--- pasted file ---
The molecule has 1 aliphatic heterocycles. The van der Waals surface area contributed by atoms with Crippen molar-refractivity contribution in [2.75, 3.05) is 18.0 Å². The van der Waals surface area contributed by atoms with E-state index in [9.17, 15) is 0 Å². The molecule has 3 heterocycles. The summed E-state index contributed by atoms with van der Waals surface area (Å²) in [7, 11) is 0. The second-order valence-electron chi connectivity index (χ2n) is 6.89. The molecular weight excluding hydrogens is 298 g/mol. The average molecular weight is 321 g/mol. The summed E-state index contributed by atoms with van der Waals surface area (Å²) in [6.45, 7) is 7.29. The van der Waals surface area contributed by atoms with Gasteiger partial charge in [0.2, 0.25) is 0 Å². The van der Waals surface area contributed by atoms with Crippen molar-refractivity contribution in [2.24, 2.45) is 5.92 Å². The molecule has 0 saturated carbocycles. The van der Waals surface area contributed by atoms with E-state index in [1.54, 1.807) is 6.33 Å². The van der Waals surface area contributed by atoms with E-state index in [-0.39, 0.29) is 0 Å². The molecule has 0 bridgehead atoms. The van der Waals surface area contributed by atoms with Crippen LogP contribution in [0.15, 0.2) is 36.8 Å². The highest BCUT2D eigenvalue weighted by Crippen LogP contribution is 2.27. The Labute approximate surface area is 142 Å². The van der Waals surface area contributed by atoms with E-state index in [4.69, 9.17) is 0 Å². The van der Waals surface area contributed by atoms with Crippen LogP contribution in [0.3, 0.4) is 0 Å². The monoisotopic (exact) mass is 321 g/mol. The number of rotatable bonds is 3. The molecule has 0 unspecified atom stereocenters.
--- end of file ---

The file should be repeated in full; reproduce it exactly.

The molecule has 1 aliphatic heterocycles. The van der Waals surface area contributed by atoms with Crippen molar-refractivity contribution in [2.75, 3.05) is 18.0 Å². The van der Waals surface area contributed by atoms with E-state index in [9.17, 15) is 0 Å². The molecule has 3 heterocycles. The summed E-state index contributed by atoms with van der Waals surface area (Å²) in [7, 11) is 0. The second-order valence-electron chi connectivity index (χ2n) is 6.89. The molecular weight excluding hydrogens is 298 g/mol. The average molecular weight is 321 g/mol. The summed E-state index contributed by atoms with van der Waals surface area (Å²) in [6.45, 7) is 7.29. The van der Waals surface area contributed by atoms with Gasteiger partial charge in [0.2, 0.25) is 0 Å². The van der Waals surface area contributed by atoms with Crippen molar-refractivity contribution in [2.24, 2.45) is 5.92 Å². The molecule has 0 saturated carbocycles. The van der Waals surface area contributed by atoms with E-state index in [1.54, 1.807) is 6.33 Å². The van der Waals surface area contributed by atoms with E-state index in [-0.39, 0.29) is 0 Å². The molecule has 0 bridgehead atoms. The van der Waals surface area contributed by atoms with Crippen LogP contribution in [0.15, 0.2) is 36.8 Å². The highest BCUT2D eigenvalue weighted by Crippen LogP contribution is 2.27. The Labute approximate surface area is 142 Å². The van der Waals surface area contributed by atoms with E-state index in [4.69, 9.17) is 0 Å². The van der Waals surface area contributed by atoms with Crippen LogP contribution in [0.3, 0.4) is 0 Å². The monoisotopic (exact) mass is 321 g/mol. The number of rotatable bonds is 3. The molecule has 0 unspecified atom stereocenters.